Tapestry after a cartoon by Jean Lurçat (1892- 1966)
France, Aubusson, probably Suzanne Goubely workshop
Woven in wool and cotton (wrap in cotton, weft in wool)
Signature of the artist
As the woven date at the bottom right of the work indicates, it was composed in 1943 when Jean Lurçat was a Resistance fighter in the Lot. Probably put on loom when the free zone had been abolished, it is thus "under the nose and beard of the Germans present in the town and circulating in the workshops that the tapestry was made "* probably in the Goubely workshops, even if, on this edition, the signature of this workshop is missing.
Another very important element of this tapestry which is found in the different versions, it is obviously the verses of the famous poem Liberté by Paul Éluard which are taken up again.
Jean Lurçat was born in 1892 in Bruyère and died in 1966 in Saint Paul de Vence. Jean Lurçat started studying medicine but quickly abandoned this path. He meets Jean proved in Nancy, and then begins their collaboration. In 1912, he moves to Paris with his brother André (architect) and takes courses at the Colarossi Academy. There he met the great names of 20th century painting such as Henri Matisse, Paul Cézanne and Auguste Renoir. Jean Lurçat began his textile adventure with the small stitch before concentrating on tapestry.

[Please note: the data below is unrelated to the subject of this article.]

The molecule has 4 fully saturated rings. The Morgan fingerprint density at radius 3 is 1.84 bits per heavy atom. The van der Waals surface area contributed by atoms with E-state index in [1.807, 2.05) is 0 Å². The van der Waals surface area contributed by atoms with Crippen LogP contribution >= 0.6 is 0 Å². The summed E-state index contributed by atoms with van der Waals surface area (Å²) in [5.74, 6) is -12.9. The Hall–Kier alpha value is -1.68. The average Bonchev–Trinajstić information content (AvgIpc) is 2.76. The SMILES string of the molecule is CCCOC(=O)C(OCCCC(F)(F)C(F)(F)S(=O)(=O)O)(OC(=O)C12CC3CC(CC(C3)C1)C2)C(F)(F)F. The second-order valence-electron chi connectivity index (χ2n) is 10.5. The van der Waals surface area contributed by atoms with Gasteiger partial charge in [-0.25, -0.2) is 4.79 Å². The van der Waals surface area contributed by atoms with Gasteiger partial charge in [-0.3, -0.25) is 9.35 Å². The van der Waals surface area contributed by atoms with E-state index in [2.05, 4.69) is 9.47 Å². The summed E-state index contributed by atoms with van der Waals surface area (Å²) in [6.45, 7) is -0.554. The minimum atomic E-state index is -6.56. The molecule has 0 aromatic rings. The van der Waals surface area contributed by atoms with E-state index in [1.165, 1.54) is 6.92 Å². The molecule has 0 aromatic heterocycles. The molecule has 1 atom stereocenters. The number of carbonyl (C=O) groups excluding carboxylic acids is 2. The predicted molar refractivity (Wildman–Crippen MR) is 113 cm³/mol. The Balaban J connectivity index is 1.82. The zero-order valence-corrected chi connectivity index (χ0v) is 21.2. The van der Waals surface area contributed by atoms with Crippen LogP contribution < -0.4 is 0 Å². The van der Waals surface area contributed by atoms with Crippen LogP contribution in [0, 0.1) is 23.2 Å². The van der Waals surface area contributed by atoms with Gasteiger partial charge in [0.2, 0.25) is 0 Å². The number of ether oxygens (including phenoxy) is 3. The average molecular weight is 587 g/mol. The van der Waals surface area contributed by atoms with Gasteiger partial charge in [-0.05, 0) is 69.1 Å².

Jean Lurçat's woven work is masterful. The artist is internationally known and his name is closely associated with the revival of French tapestry in the post-war years. He is the most important painter and cartoonist of the 20th century. In 1947, Lurçat became President of the Association of Tapestry Cardboard Painters. The A.P.C.T. groups together the artists who participated most effectively in the Renaissance of the Tapestry, that is to say, who understood the absolute necessity not only to re-adopt the primary language of this essentially mural art, but also to proceed at the same time with the reorganisation of the industry on which it depends. "(Text of presentation of the A.P.C.T.)